The Pixel 2 XL has been plagued with screen issues right from the start, but the phones aren’t exploding or falling into a bootloop coma. The color calibration was ridiculous by most standards, leaving a decent pOLED panel with washed out colors. There are also claims (and evidence) that the panels are showing signs of burn-in, particularly where the onscreen navigation buttons are. And similar to older AMOLED panels, a distinct blue tint appears on light backgrounds at the slightest tilt off-angle. Sounds bad, right? Well, Google has already acknowledged these issues (without admitting guilt) and will push out OTA updates soon. And customers have the right to return or exchange a phone if they feel it’s defective, not to mention that Google is now offering a two year warranty. But that hasn’t stopped a law firm looking to cash in and they’re now encouraging a class-action lawsuit.
The law firm, Girard Gibbs LLP, is based in San Francisco and New York, and is offering free consultations for Pixel 2 and Pixel 2 XL owners. They’re actively trying to gather enough disgruntled consumers to launch a class-action lawsuit against Google. Their full statement is below.
“Girard Gibbs is investigating claims against Google, HTC, and LG for manufacturing, marketing, and selling defective Google Pixel 2 and Pixel 2 XL phones. Both phones have exhibited abnormalities. Owners of the more expensive Pixel 2 XL have reported that the devices’ OLED screens are suffering from “burn-in”—a phenomenon where a portion of the display remains visible even after changing the screen to display something else, degrading user experience. Pixel 2 XL owners have also reported significant “black smear”—a problem affecting certain OLED displays, in which the movement of pixels against a black backdrop creates a black smudge, distorting the display. Finally, Pixel 2 and Pixel 2 XL owners have reported persistent whistling and clicking sounds while attempting to make phone calls.”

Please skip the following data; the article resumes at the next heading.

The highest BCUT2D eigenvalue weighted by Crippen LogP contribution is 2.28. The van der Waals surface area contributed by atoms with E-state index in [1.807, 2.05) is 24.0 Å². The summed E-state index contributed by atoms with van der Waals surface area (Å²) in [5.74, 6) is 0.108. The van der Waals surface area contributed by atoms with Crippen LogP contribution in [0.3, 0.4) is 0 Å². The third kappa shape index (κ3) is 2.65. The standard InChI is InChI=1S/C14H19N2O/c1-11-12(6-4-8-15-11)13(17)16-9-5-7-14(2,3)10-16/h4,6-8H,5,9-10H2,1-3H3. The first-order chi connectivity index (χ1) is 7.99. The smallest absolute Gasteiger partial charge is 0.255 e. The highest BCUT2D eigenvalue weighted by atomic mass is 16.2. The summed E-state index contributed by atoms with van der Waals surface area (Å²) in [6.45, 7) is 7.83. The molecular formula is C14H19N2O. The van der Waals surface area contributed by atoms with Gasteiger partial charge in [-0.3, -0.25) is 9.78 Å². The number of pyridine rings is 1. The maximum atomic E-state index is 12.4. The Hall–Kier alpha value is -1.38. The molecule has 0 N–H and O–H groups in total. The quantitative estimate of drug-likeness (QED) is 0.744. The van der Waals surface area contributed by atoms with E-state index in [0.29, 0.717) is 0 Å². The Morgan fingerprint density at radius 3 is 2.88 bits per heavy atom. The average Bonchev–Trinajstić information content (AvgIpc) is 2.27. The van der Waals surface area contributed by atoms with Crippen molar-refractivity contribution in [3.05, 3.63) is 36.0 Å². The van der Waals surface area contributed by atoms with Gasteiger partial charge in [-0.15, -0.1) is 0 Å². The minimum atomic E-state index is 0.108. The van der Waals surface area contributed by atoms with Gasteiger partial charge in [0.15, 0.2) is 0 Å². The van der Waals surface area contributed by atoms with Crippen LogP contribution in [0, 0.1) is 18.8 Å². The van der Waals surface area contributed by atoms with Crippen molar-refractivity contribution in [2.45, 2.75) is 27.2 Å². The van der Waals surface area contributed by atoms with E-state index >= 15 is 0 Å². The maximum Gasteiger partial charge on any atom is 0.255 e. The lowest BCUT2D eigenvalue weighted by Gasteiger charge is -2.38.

As far as the “persistent whistling and clicking sounds” the firm refers to, Google has already addressed the issue and a software fix is on the way. The NFC radio is responsible for the problem, so disabling it when it’s not needed will solve things in the meantime. None of these “problems” warrant a lawsuit, especially when Google has officially acknowledged all of them and is actively working on fixes. Users will gain more control over color calibration, screen elements will shift or disappear to avoid burn-in and the NFC radio glitch will soon be over.
Girard Gibbs LLP is no stranger to this kind of lawsuit. They did the same thing a couple of years ago when the LG G4 and V10 had bootloop issues. At least that was somewhat warranted. I’m all for holding companies responsible for pushing out defective products, but in the case of the new Pixel phones, Google is on top of the situation and the issues aren’t outright defects. We’ll see if enough people come forward and Girard Gibbs LLP files the lawsuit.
Source: Girard Gibbs LLP